Mets Tests

Tests provide much of the information that will help you understand your cancer. This page describes the major tests involved in the diagnosis and treatment of metastatic breast cancer. Remember that not all tests work for every diagnosis.

You deserve the best information about your tests, so if you feel unsure or don’t understand your doctor’s approach, ask questions.

The most typical scans include:

Bone Scans

Bone scans test to see if cancer has spread to the bones. In a quarter of metastatic-breast-cancer cases, metastases occur in the bones first. The test looks at the bones for “hot spots” that may reveal cancer. These tests provide an opening for understanding your cancer, helping doctors determine which further tests to perform. To conduct a bone scan, your doctor injects dye and then waits a few hours for it to move through the bloodstream, becoming visible in the scan.

Chest X-Ray

This test may reveal if breast cancer has spread to the lungs. Metastases in the lungs rarely cause pain, a symptom doctors commonly look for in other parts of the body, but these metastases can cause shortness of breath or a cough that won’t go away.

CT Scan (Computerized Tomography; CAT Scan)

This scan provides a more-detailed x-ray of the body, usually in order to look for metastases in the brain, lungs or liver. Before the scan, you will either ingest a contrast dye and/or have it injected into a vein. The dye can highlight specific areas of the body—a possible sign of cancer growth. Then the exam table is moved through the scanner and a computer creates multi-dimensional images for the doctor to examine.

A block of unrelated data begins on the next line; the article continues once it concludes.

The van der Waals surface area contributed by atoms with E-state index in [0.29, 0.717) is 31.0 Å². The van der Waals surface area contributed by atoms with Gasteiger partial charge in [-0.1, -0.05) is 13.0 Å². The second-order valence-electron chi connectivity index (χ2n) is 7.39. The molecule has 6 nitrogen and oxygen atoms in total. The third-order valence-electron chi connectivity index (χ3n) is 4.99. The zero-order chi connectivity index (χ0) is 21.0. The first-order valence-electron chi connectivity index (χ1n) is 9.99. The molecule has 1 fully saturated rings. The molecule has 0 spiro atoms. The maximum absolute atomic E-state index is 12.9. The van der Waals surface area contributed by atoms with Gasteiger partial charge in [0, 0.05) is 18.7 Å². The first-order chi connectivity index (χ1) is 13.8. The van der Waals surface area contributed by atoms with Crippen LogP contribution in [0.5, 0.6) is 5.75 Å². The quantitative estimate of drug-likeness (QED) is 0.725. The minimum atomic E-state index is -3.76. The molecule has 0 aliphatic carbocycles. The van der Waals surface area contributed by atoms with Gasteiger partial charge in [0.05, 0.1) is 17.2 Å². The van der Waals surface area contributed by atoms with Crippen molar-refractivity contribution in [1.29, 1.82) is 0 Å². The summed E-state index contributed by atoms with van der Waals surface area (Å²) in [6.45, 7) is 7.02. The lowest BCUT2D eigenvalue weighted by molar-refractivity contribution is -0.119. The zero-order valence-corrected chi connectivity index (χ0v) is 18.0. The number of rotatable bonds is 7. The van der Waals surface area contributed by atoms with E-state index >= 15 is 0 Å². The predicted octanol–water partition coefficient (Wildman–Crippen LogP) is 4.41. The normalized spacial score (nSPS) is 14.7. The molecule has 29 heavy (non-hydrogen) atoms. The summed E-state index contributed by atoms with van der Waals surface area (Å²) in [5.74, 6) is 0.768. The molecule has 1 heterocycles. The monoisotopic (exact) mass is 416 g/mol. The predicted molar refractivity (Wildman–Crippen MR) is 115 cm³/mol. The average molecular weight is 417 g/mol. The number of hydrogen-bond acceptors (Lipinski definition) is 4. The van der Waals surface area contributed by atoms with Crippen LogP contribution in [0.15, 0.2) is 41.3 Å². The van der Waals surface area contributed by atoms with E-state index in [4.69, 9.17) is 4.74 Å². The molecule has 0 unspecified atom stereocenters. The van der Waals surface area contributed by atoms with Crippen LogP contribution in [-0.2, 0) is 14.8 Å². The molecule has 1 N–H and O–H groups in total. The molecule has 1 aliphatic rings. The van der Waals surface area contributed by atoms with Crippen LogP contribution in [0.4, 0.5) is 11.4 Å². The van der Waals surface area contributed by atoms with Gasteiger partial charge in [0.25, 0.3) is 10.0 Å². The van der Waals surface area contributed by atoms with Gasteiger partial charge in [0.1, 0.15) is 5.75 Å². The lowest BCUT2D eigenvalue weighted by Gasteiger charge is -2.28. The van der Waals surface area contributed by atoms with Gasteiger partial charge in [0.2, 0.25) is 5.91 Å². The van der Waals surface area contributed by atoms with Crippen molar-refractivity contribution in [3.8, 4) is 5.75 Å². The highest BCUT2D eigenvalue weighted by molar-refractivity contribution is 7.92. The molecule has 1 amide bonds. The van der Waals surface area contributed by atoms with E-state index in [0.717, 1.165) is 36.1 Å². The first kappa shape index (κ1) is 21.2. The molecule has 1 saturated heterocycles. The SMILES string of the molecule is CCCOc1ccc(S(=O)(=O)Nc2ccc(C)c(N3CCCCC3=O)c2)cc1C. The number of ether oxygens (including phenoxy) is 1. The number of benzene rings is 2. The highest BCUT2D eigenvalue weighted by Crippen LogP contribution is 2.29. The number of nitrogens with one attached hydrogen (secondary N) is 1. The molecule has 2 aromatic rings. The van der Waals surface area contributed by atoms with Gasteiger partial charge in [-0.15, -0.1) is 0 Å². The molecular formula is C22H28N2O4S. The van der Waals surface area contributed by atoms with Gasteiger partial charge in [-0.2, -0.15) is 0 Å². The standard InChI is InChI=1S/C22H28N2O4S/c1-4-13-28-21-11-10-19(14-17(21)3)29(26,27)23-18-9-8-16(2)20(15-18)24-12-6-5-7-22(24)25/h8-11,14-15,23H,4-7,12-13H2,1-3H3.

MRI (Magnetic Resonance Imaging)

This test looks for cancer in a particular area, such as the brain. Patients lie on a table which goes inside the MRI machine which takes three-dimensional pictures of the body using radio waves, a magnet and a computer. You may be given a contrast dye before or during the scan. Doctors use these pictures to look for cancer. Please note that some people feel claustrophobic inside the machine. This test can take 20 minutes or more. If this might trouble you, talk to your healthcare team about ways to make the test less uncomfortable.

PET Scan (Positron-Emission Tomography)

This scan works by monitoring the use of glucose throughout the body. Cancer cells use more glucose, a source of energy, than normal cells do. Before the scan, you will have some radioactive glucose called a “tracer” injected into a vein. A computer then takes images and looks for the areas using the most glucose. The PET scan can sometimes find cancer that other tests miss.

Blood Tests

Different blood tests may be used to detect breast cancer:

  • The CA 27.29 blood test measures the level of a protein called the CA 27.29 antigen, often found in the blood of women with breast cancer. In theory, the level rises with more breast cancer. However, this test does not accurately check for metastases. It can, in some patients, help determine if cancer is growing in the body, and thus if treatments are working.
  • Similar tests include the CA-15-3 and CEA.
  • Another blood test measures circulating tumor cells (CTCs). These appear frequently in people with metastatic cancer, but not healthy individuals or those with nonmalignant diseases. Evidence shows that CTC tests can help doctors measure and predict cancer progression and test how well therapies work.